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Running on Jewish Time

Saturday, February 04, 2006

The Boy who Glowed

[Note: Number 5 of the Jew and the University, earlier installments consist of various vignettes describing elements of college life. A bit more self-searching.]

It is a widely known fact to all seminary girls and yeshiva bachurim that anyone in college is a immediately spiritually asleep or at least under heavy sedation. It is also known that while the nations may have the deep and subtle appreciation of the physical world that created the Sistine Chapel, for example and the sort of power and grandios ambition that attempted to build a wall around the world, in China or in England, the sophisticated and profound spiritual world is one the Jewish people tend to have entirely to themselves. Particularly in a Western World divided between fundamentalist literalism and secular existentialists.

So armed with such assurances, I set off into the secular world confident that philosophy and physical education requirements would pose much greater challenges that any form of spirituality that I might encounter.

So the shock I received as I turned around to deal with some inane comment on the brotherhood of the children of Abraham was not from the force of the argument but most simply stated...
The boy glowed.
No blazing halo above his head, just a simple clear radiance, a serenity, a peace.
The luminescence of shabbat candles and the faces of very young children, of purity.

How? Where did it come from? What had placed that radiance there? A quality that I had only learned to see and love in Isreal. How could it be that someone had acquired it here, in America and still possessed it on a college campus? And such a person was a goy!

... And I was barely hanging on to what I gained in Israel and my friends doing little better.

I cannot say I was brave enough to stay and talk to him and find out for myself; frankly I turned tail and ran.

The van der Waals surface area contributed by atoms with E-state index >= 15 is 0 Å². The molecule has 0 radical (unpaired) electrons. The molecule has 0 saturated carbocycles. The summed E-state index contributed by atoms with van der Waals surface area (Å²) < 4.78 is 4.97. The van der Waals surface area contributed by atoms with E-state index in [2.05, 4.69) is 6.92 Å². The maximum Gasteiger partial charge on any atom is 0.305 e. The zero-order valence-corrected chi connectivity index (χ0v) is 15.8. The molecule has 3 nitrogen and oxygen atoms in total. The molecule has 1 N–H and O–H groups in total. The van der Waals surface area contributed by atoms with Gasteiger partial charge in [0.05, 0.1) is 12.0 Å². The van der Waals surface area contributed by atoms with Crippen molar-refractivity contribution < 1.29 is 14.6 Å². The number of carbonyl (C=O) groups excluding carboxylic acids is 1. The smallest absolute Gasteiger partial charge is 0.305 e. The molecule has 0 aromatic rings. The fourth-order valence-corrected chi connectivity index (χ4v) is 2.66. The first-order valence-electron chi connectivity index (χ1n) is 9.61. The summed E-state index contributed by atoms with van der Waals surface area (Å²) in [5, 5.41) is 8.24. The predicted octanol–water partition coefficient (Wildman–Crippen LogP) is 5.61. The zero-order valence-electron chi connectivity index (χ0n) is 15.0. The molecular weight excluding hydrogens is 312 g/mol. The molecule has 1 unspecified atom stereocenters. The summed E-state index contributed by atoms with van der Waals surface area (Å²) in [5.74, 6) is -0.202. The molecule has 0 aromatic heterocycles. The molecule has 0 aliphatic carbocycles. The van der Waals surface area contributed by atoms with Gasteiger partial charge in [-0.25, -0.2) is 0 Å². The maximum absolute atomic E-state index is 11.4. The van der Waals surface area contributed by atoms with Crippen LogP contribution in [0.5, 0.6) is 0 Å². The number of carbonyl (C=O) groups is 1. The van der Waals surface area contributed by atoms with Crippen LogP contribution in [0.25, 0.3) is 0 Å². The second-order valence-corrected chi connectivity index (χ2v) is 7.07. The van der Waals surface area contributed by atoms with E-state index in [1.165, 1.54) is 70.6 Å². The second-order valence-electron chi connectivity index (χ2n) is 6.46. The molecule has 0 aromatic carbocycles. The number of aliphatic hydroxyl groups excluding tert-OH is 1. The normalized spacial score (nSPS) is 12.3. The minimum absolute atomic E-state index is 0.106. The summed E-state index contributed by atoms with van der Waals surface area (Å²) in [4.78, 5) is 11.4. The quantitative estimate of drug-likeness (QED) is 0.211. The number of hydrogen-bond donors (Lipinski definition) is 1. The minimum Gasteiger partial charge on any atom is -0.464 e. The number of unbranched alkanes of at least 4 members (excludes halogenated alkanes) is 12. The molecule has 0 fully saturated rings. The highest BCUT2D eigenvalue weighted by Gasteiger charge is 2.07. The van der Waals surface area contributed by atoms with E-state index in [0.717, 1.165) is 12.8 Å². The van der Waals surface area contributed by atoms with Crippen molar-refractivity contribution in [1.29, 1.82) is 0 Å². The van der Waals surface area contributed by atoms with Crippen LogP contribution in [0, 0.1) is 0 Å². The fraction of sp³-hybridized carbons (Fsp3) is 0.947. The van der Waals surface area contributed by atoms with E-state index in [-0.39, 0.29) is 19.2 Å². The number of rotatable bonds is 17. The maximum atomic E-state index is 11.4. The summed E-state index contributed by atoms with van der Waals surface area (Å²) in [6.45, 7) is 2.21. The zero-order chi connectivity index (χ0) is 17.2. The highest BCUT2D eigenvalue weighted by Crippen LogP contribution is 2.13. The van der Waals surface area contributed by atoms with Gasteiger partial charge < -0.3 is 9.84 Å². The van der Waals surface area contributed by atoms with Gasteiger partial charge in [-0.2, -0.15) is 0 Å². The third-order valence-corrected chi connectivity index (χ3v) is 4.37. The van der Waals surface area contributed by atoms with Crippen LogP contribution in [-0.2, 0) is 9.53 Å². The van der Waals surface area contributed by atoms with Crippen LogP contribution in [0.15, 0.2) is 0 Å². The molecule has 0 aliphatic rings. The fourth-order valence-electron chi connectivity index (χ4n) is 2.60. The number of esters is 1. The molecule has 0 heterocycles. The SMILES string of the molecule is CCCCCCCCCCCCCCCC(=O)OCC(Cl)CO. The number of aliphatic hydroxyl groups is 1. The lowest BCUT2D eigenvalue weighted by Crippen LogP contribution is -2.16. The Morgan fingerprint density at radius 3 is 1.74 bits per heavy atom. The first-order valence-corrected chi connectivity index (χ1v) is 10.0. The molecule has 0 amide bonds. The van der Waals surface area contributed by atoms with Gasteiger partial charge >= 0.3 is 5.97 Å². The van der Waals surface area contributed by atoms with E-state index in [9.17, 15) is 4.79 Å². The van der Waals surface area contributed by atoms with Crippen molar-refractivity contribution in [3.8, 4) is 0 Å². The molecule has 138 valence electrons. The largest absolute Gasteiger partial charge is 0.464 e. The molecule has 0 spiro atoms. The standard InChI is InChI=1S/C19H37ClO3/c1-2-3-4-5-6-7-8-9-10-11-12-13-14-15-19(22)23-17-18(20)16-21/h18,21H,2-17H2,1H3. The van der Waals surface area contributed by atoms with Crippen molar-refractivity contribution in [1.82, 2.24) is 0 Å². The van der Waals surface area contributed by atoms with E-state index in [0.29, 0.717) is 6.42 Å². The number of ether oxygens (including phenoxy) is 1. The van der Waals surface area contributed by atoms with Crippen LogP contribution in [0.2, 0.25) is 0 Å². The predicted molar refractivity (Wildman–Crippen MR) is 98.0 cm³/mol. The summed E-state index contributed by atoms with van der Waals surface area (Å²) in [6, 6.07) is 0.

Who was he? A devout believer in the ability of all the children of Abraham to join together, to understand one another, in rational discussion and the basic good of mankind.

The challenge he posed. Why can't this product of 14 years of Jewish education glow? Believe in the rational mind and brotherhood of all men.

Aside from the naivete that slowly cracked and fallen to shatter on the marble floor beneath my feet, as I counted my friends as they returned trembling, whispering bringing with them girls who were too shell-shocked from a bomb created by a person who wanted to kill us, the ordinary people, the ordinary Jews... but I digress.

Perhaps it was because I was hanging onto Israel, firm in the belief that
One who lives outside the Land, it as if he has no G-d.
That in college, it was impossible to grow, to be holy, to be a little glowing light.

All the more fool was I.

Where had all my teachers grown up and the books that I so loved been written and the songs that I hummed under my breathe been composed? Even the Torah was given elsewhere.

So what was the glow?
Chen is when G-d lets the soul hidden within each human body shine through. It's a gift. A person with Chen is not objectively better or worse, his soul is visible to all the world. The soul is always whole, always pure, always glowing.

For most of the world, the soul is a distinctly different realm than the body. The spiritual and the physical as far as the borders of the Universe and the ground beneath our feet. But what makes our people different is G-d told us,
Tehu li Mamlechet Kohanim v'Goy Kadosh.
You shall be for a me a nation of Kohanim, a people separated for a holy purpose.
A nation of Kohanim of those who prepare the physical world to receive spirituality. A nation who can turn eating, satisfying a physical desire into a spiritual act with matza and pesach, shuirim and kavana. Who look beyond the gross reality of a three-quarter ton of steaming bull to the transcendent reality known as a korban.

We have to be able to look and find the spiritual in that which does not have it yet. To make everything a service, a means to pull ourselves to closer to G-d. Recognize every glowing spark of His throughout world.

So the question is not so much how did the boy glow? G-d gave him the gift of a such a clear face that his soul shines right through. But how was it that I could walk the halls of my college, seeing hundreds of bodies every day, and not a single soul?

11 Comments:

  • there is one such girl in one of my classes, but she's alight with a glow from doing what she wants to do in life which is teaching, so she's not that threatening.

    By Blogger Halfnutcase, at 7:25 AM, February 05, 2006  

  • I think we shouldn't wonder why there aren't more of such among us... instead we should just try to be that way for ourselves... do you agree? I just feel like we spend too much time looking at others. It IS frustrating that it should be among "them" though, and not enough amond "us". I totally hear that.